Rain doesn’t dampen commencement spirit
A steady, cold rain over the weekend made it feel more like Seattle than St. Louis, but it didn’t seem to dampen the commencement spirit of University of Missouri–St. Louis graduates and their families. To applause and shouts of joy, graduates marched across the stages at the Mark Twain Athletic & Fitness Center and the Blanche M. Touhill Performing Arts Center.
UMSL holds commencement ceremonies three times a year. More than 1,500 graduate and undergraduate students will receive degrees in May.
The weekend’s commencement speakers crafted their addresses to include humor, personal memories and practical advice on being a success. Art McCoy, incoming superintendent of the Ferguson-Florissant School District and a UMSL alumnus, spoke to graduates of the College of Education Sunday afternoon.
“I grew up with two disabled parents who taught me the value of working hard and holding fast to my dreams,” he said. He stressed the importance of service through education and the role the new teachers play in the “war against ignorance. Remember, you’ll be caring for tomorrow’s leaders,” he said and urged them to “listen, learn and lead through love.”
Honorary degrees were conferred on David Robertson, music director of the St. Louis Symphony and Rita Colwell, a noted environmental microbiologist and the first woman director of the National Science Foundation.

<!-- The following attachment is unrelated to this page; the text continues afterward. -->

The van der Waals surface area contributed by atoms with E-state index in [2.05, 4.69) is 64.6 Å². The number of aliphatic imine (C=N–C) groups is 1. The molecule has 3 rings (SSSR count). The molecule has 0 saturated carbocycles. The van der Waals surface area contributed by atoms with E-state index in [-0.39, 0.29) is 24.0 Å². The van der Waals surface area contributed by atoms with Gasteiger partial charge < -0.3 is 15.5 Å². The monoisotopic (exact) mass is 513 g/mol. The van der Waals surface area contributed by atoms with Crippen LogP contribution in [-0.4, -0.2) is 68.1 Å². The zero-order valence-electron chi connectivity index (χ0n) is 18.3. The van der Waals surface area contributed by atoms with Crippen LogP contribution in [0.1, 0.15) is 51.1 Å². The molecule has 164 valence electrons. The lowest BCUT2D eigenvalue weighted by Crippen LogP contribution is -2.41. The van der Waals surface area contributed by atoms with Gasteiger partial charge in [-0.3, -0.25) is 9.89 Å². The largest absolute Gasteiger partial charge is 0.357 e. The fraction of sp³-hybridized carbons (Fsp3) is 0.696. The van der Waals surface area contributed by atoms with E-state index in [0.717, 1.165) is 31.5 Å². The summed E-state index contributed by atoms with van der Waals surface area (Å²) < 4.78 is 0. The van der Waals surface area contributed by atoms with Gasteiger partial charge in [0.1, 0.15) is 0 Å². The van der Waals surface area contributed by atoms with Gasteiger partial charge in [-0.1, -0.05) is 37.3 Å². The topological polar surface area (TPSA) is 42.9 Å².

Robertson just completed his sixth season as music director of the St. Louis Symphony. He’s also held the post of principal guest conductor of the BBC Symphony Orchestra since 2005. Robertson has fostered UMSL’s long-standing relationship with SLSO and many of its members serve as adjunct faculty in the Department of Music.
Colwell served at the NSF from 1998 to 2004, and now is chairman of Canon US Life Sciences Inc. and Distinguished University Professor at both the University of Maryland at College Park and Johns Hopkins University in Baltimore. She is an expert in global infectious diseases, water and health and is currently developing an international network to make water safe in developed and developing countries.
In addition to McCoy, other commencement speakers included Gary Dollar, president and CEO of the United Way of Greater St. Louis; Deborah Patterson, president of the Monsanto Fund; Dori Carlson, president-elect, the American Optometric Association and Earl E. Horton Jr., a retired insurance executive.
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